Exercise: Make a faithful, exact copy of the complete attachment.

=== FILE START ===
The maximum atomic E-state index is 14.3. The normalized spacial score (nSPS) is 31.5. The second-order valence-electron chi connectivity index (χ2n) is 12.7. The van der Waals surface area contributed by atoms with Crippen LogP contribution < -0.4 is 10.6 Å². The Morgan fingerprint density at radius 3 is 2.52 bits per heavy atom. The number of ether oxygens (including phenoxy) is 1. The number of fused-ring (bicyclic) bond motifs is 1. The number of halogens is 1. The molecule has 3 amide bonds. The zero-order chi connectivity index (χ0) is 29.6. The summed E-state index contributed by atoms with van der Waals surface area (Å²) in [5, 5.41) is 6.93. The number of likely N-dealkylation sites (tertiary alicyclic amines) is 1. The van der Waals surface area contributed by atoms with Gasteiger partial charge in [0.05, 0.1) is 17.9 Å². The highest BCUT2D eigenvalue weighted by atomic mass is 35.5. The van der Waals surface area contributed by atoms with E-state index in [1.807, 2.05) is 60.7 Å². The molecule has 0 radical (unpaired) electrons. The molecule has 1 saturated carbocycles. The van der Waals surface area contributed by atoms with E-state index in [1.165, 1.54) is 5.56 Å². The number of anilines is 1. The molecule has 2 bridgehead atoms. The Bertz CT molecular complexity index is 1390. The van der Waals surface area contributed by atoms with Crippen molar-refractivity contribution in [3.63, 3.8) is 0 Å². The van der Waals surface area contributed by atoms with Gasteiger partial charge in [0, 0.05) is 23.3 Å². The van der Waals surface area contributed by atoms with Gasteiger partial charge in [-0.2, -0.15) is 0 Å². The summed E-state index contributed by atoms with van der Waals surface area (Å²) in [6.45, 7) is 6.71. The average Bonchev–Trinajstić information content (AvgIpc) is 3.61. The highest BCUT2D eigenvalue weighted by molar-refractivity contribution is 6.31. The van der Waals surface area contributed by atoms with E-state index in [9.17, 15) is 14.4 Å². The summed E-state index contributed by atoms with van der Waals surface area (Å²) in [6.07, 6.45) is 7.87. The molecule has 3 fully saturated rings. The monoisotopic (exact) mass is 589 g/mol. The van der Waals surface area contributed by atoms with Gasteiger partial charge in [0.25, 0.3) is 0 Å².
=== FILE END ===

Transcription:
The maximum atomic E-state index is 14.3. The normalized spacial score (nSPS) is 31.5. The second-order valence-electron chi connectivity index (χ2n) is 12.7. The van der Waals surface area contributed by atoms with Crippen LogP contribution < -0.4 is 10.6 Å². The Morgan fingerprint density at radius 3 is 2.52 bits per heavy atom. The number of ether oxygens (including phenoxy) is 1. The number of fused-ring (bicyclic) bond motifs is 1. The number of halogens is 1. The molecule has 3 amide bonds. The zero-order chi connectivity index (χ0) is 29.6. The summed E-state index contributed by atoms with van der Waals surface area (Å²) in [5, 5.41) is 6.93. The number of likely N-dealkylation sites (tertiary alicyclic amines) is 1. The van der Waals surface area contributed by atoms with Gasteiger partial charge in [0.05, 0.1) is 17.9 Å². The highest BCUT2D eigenvalue weighted by atomic mass is 35.5. The van der Waals surface area contributed by atoms with E-state index in [1.807, 2.05) is 60.7 Å². The molecule has 0 radical (unpaired) electrons. The molecule has 1 saturated carbocycles. The van der Waals surface area contributed by atoms with E-state index in [1.165, 1.54) is 5.56 Å². The number of anilines is 1. The molecule has 2 bridgehead atoms. The Bertz CT molecular complexity index is 1390. The van der Waals surface area contributed by atoms with Crippen molar-refractivity contribution in [3.63, 3.8) is 0 Å². The van der Waals surface area contributed by atoms with Gasteiger partial charge in [0, 0.05) is 23.3 Å². The van der Waals surface area contributed by atoms with Gasteiger partial charge in [-0.2, -0.15) is 0 Å². The summed E-state index contributed by atoms with van der Waals surface area (Å²) in [6.45, 7) is 6.71. The average Bonchev–Trinajstić information content (AvgIpc) is 3.61. The highest BCUT2D eigenvalue weighted by molar-refractivity contribution is 6.31. The van der Waals surface area contributed by atoms with E-state index in [9.17, 15) is 14.4 Å². The summed E-state index contributed by atoms with van der Waals surface area (Å²) in [6.07, 6.45) is 7.87. The molecule has 3 fully saturated rings. The monoisotopic (exact) mass is 589 g/mol. The van der Waals surface area contributed by atoms with Gasteiger partial charge in [0.25, 0.3) is 0 Å².